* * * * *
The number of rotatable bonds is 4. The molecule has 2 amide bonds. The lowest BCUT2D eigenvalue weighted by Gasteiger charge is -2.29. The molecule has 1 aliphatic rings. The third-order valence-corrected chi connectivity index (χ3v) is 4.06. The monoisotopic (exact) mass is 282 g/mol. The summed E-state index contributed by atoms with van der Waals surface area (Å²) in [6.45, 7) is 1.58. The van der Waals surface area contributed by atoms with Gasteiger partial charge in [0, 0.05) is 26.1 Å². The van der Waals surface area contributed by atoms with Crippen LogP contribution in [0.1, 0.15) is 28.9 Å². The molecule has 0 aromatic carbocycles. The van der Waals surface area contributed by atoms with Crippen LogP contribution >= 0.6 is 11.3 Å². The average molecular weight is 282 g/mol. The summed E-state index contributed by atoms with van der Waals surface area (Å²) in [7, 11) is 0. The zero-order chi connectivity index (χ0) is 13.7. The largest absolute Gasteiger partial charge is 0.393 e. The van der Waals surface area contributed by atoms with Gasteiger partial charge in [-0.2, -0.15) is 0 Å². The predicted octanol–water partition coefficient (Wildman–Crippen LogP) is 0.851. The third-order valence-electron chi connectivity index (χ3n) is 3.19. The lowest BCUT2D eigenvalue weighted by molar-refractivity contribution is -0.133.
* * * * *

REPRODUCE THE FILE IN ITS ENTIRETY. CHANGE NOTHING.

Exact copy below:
The number of rotatable bonds is 4. The molecule has 2 amide bonds. The lowest BCUT2D eigenvalue weighted by Gasteiger charge is -2.29. The molecule has 1 aliphatic rings. The third-order valence-corrected chi connectivity index (χ3v) is 4.06. The monoisotopic (exact) mass is 282 g/mol. The summed E-state index contributed by atoms with van der Waals surface area (Å²) in [6.45, 7) is 1.58. The van der Waals surface area contributed by atoms with Gasteiger partial charge in [0, 0.05) is 26.1 Å². The van der Waals surface area contributed by atoms with Crippen LogP contribution in [0.1, 0.15) is 28.9 Å². The molecule has 0 aromatic carbocycles. The van der Waals surface area contributed by atoms with Crippen LogP contribution >= 0.6 is 11.3 Å². The average molecular weight is 282 g/mol. The summed E-state index contributed by atoms with van der Waals surface area (Å²) in [7, 11) is 0. The zero-order chi connectivity index (χ0) is 13.7. The largest absolute Gasteiger partial charge is 0.393 e. The van der Waals surface area contributed by atoms with Gasteiger partial charge in [-0.2, -0.15) is 0 Å². The predicted octanol–water partition coefficient (Wildman–Crippen LogP) is 0.851. The third-order valence-electron chi connectivity index (χ3n) is 3.19. The lowest BCUT2D eigenvalue weighted by molar-refractivity contribution is -0.133.